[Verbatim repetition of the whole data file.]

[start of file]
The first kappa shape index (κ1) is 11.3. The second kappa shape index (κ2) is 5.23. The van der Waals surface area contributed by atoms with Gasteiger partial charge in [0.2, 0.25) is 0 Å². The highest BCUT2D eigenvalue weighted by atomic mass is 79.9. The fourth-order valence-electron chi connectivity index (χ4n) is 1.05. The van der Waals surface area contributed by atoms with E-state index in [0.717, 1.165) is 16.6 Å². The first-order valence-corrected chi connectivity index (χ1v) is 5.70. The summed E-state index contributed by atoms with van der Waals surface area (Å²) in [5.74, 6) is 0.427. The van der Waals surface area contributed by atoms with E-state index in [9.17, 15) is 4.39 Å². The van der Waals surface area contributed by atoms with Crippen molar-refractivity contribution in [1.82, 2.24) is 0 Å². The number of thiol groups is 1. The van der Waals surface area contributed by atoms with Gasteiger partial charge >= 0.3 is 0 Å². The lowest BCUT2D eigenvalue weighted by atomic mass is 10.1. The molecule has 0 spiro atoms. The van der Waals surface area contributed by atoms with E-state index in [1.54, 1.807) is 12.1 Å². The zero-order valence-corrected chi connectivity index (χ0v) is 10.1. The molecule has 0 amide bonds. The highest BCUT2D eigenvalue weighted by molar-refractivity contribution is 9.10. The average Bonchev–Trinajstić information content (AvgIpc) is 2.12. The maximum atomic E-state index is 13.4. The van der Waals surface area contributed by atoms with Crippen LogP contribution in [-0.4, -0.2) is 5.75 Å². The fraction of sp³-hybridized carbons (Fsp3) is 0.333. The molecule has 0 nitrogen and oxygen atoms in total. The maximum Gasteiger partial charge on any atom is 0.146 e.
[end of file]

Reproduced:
The first kappa shape index (κ1) is 11.3. The second kappa shape index (κ2) is 5.23. The van der Waals surface area contributed by atoms with Gasteiger partial charge in [0.2, 0.25) is 0 Å². The highest BCUT2D eigenvalue weighted by atomic mass is 79.9. The fourth-order valence-electron chi connectivity index (χ4n) is 1.05. The van der Waals surface area contributed by atoms with E-state index in [0.717, 1.165) is 16.6 Å². The first-order valence-corrected chi connectivity index (χ1v) is 5.70. The summed E-state index contributed by atoms with van der Waals surface area (Å²) in [5.74, 6) is 0.427. The van der Waals surface area contributed by atoms with E-state index in [9.17, 15) is 4.39 Å². The van der Waals surface area contributed by atoms with Crippen molar-refractivity contribution in [1.82, 2.24) is 0 Å². The number of thiol groups is 1. The van der Waals surface area contributed by atoms with Gasteiger partial charge >= 0.3 is 0 Å². The lowest BCUT2D eigenvalue weighted by atomic mass is 10.1. The molecule has 0 spiro atoms. The van der Waals surface area contributed by atoms with E-state index in [1.54, 1.807) is 12.1 Å². The zero-order valence-corrected chi connectivity index (χ0v) is 10.1. The molecule has 0 amide bonds. The highest BCUT2D eigenvalue weighted by molar-refractivity contribution is 9.10. The average Bonchev–Trinajstić information content (AvgIpc) is 2.12. The maximum atomic E-state index is 13.4. The van der Waals surface area contributed by atoms with Crippen LogP contribution in [-0.4, -0.2) is 5.75 Å². The fraction of sp³-hybridized carbons (Fsp3) is 0.333. The molecule has 0 nitrogen and oxygen atoms in total. The maximum Gasteiger partial charge on any atom is 0.146 e.